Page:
The program has helped its participants to raise their collective literacy rate from roughly 15 per cent to more than 90 per cent, establish more than 60,000 new microenterprises (such as Ms. Khattri Chhettri’s bakery), and initiate some 70,000 local ‘social campaigns?against problems like alcohol abuse, domestic violence, child labour, and trafficking in young girls.

A Radical approach to mircocredit :

Of equal significance, the project takes a radical approach to small-scale lending ? microcredit, as it is commonly known ?by teaching participants to establish and operate their own village-level banks. These banks, say project leaders and microcredit specialists, are much more sophisticated than the traditional savings circles known in many parts of the world and have been started with no outside capital. It is their local lending power that has stimulated the large number of microenterprises in the project area.

‘‘What is most dramatic about this program to me is that it has reached so many people, now some 1,30,000,’’ said Jeffrey Ashe, an international microfinance consultant who has studied WEP. ‘‘These are pretty extraordinary results. There are virtually no programs that are this large anywhere in the world, other than, say, the Grameen Bank [in Bangladesh], and none that have grown this rapidly.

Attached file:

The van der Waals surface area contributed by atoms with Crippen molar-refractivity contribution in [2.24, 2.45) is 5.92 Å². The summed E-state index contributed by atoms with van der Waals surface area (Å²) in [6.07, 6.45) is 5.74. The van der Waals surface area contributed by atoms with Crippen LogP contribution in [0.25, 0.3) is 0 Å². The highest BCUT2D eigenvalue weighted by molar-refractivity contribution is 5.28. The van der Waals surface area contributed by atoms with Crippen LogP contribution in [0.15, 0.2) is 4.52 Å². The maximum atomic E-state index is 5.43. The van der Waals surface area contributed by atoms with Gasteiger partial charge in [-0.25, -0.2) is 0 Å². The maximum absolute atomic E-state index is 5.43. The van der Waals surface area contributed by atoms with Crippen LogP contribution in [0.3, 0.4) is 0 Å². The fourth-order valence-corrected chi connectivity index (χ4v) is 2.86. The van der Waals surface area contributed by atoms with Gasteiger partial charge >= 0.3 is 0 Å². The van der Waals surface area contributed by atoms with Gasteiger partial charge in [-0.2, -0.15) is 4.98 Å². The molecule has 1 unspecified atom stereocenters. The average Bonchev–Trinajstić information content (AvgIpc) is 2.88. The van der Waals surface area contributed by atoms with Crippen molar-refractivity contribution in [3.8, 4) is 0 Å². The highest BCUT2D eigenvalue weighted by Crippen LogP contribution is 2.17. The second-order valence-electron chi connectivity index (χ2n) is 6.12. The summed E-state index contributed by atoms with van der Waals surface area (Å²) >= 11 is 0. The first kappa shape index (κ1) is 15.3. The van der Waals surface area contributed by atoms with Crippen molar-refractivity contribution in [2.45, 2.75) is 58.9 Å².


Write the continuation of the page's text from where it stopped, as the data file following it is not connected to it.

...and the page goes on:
‘‘The second point is that this program represents quite a departure from the orthodoxy in microfinance, which is that you have an intermediary NGO [non-governmental organisation] that makes loans to individuals or groups and then gets paid back with interest.

‘‘What is radical about this program is that each group is independent and mobilises its own savings and makes loans to its members,’’ said Mr. Ashe. ‘‘So all the money which would have gone to pay the intermediary NGO is instead paid as dividends to the members.’’

According to Mr. Ashe and others, this system ?wherein women’s groups first learn literacy and then use workbooks to teach themselves to set up local village banks, which in turn make loans to local enterprises run by women in the group, all the while keeping loan dividends within the group